Author: Quinn Logan
Summary: Written in response to Marvel's "'Nuff Said!" challenge.
The streets of New Orleans were dark and full of eerie shadows cast by dim moonlight and twinkly streetlights. It was very late at night, and in the French Quarter, most of the homes were dark and quiet, the residents asleep in their beds hours ago. For one small boy however, it seeemed as if the night was never going to end as he raced through the shadowy streets trying to lose his pursuers. He was a child of the Assassins Guild, and the men following him were trained members of the Guild. losing them in a chase through the streets was not an easy task.
Beads of sweat appeared on the little boy's forehead, dampening his unruly dark hair as he ran through the shadows, his white sneakers making a soft pounding on the streets. He was breathing hard and felt as if he couldn't get air into his frightened lungs. The only thing he was aware of as he ran was the people behind him. His father, older brother and their three companions had been abusing him on a near-daily basis ever since his mother died when he was three, and every once in awhile the boy decided to make a run for freedom. It never worked, but he kept trying in desperation, pain and fear.
In spite of wearing blue jeans and a red t-shirt, the boy was fairly adept at remaining unnoticed in the shadows. To the untrained eye, of course. But to his pursuers and the people who were observing this chase from other nearby shadows and alleys, catching a glimpse of the frightened boy was easy. He turned a corner and ran into an alley, slamming on his brakes as he realized it was a dead end. He turned and backed against the wooden wall at the end of the alley, trying to catch his breath as he watched his assailants walking menacingly closer and closer to him. He cowered against the wall, trembling fiercely. He was remembering that his treatment was always worse after they caught him trying to escape them.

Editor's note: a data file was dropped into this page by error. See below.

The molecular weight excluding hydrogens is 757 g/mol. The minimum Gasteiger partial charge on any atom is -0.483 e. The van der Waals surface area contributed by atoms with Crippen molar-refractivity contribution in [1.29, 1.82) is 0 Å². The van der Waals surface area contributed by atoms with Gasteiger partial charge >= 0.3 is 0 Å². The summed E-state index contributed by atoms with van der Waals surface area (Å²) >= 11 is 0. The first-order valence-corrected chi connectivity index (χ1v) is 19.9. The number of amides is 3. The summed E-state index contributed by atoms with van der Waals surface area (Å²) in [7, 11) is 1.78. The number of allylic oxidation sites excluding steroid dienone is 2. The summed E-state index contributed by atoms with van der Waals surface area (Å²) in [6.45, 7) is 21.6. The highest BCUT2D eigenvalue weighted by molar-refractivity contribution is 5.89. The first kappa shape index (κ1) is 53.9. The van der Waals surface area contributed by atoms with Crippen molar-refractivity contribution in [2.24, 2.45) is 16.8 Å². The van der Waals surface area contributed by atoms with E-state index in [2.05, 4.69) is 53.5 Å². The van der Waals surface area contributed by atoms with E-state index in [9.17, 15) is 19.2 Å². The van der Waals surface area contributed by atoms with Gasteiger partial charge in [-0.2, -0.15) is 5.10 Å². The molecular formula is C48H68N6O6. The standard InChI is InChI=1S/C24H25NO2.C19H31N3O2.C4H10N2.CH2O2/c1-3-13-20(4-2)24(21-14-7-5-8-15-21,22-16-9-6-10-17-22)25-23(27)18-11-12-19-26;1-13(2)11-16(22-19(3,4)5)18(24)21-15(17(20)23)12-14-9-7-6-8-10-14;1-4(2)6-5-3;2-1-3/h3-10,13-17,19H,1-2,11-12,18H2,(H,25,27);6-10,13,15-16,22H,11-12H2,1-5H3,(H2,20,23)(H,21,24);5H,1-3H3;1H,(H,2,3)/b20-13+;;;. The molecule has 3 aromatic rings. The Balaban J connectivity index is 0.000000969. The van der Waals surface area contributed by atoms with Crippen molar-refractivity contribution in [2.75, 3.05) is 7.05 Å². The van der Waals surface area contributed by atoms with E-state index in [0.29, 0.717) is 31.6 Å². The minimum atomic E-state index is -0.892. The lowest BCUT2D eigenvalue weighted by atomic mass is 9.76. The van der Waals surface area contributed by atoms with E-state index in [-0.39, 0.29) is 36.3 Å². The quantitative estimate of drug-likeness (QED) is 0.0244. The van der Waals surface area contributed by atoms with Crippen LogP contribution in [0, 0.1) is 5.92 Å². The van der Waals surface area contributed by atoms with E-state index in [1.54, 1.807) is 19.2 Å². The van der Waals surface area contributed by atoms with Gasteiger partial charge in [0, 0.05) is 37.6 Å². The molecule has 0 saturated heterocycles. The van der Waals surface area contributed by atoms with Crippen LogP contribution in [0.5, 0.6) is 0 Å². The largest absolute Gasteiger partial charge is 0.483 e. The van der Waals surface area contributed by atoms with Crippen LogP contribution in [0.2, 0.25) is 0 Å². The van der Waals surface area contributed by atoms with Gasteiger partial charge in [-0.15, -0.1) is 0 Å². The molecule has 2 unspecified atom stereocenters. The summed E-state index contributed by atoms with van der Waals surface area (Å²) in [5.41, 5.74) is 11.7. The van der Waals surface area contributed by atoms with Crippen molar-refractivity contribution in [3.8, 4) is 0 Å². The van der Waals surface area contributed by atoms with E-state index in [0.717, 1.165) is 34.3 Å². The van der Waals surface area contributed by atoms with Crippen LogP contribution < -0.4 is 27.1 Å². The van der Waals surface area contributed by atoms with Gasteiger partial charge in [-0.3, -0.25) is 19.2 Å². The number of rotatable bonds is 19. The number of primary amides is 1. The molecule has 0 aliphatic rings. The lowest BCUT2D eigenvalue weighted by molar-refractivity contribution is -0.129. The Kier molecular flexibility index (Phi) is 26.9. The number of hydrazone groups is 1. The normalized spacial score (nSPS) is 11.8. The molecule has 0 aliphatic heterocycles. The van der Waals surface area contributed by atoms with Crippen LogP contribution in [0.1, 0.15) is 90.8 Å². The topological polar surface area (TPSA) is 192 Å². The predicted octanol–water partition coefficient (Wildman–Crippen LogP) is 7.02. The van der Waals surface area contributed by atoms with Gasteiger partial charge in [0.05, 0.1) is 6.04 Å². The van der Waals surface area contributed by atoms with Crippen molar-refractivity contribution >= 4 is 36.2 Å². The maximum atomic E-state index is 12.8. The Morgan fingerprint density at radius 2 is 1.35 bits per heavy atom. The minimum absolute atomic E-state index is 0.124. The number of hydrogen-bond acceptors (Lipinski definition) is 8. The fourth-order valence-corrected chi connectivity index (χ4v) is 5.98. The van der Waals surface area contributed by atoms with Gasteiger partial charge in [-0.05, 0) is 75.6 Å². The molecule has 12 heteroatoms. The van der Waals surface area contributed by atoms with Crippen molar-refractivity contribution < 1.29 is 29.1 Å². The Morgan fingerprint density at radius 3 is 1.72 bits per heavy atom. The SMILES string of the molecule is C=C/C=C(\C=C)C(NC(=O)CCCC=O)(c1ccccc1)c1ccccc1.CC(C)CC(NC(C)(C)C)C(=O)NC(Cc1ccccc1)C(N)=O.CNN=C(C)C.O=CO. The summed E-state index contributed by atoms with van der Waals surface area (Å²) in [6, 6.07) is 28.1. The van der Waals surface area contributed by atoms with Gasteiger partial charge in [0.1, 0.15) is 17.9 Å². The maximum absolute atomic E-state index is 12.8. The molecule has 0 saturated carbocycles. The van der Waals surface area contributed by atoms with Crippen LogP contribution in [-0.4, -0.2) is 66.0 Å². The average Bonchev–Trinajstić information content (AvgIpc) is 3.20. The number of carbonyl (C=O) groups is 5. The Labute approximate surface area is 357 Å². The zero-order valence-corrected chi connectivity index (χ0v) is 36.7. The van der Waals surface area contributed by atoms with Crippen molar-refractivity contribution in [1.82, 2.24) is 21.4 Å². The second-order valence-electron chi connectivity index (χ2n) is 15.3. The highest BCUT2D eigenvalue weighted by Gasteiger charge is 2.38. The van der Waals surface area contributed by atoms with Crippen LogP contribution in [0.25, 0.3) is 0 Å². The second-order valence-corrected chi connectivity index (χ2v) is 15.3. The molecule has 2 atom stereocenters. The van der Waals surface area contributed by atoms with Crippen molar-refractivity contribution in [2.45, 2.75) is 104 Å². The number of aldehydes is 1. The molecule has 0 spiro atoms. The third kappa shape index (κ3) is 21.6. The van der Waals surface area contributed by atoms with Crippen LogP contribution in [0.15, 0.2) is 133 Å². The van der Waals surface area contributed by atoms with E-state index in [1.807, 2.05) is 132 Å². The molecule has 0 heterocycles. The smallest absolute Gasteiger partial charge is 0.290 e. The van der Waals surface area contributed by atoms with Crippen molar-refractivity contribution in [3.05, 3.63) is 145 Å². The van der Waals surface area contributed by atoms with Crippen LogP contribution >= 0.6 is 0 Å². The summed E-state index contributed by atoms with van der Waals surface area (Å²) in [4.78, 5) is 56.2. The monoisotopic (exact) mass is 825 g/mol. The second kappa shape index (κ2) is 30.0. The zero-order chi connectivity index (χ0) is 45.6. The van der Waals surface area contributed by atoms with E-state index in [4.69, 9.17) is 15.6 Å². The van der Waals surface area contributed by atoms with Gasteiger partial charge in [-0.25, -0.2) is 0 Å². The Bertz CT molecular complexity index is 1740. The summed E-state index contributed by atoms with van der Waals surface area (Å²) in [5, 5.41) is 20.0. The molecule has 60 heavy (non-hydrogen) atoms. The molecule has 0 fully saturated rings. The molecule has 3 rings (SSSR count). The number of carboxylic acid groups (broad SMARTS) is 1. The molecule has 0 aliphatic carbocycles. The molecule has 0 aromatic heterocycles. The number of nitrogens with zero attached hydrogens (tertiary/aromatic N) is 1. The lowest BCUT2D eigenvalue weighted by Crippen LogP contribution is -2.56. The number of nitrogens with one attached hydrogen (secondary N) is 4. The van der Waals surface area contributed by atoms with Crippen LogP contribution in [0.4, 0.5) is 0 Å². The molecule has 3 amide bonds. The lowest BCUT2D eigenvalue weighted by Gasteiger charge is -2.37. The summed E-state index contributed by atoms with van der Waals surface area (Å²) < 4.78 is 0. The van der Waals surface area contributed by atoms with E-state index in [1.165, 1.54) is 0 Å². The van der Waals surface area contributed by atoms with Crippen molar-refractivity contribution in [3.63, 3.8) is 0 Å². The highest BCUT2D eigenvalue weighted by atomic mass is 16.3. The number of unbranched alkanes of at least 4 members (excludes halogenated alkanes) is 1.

The boy's father, a tall, dark-haired man wearing jeans and a long-sleeve shirt, motioned for his companions to remain where they were as he approached his young son. Catching them all by surprise, the boy made another break for it just as his father was in arms-reach of him. He dashed out of the alley as fast as his small, tired legs could carry him. Every few steps he glanced over his shoulder as he ran, hearing the angry shouts of his followers coming behind him. It was while he was checking back to see how close they were that he ran smack into the chase's little audience.
Realizing he had somehow led the chase into the Thieves Guild territory, the boy scrambled back away from the assembled thieves in fear, unsure of which group of people he'd prefer to be faced with. He looked up at the group, his dark blue eyes wide with fear, his body shaking, his breathing coming in short, panicked spurts. He saw a potential means of escape in another alley right beside them, but that didn't ease his desperation any.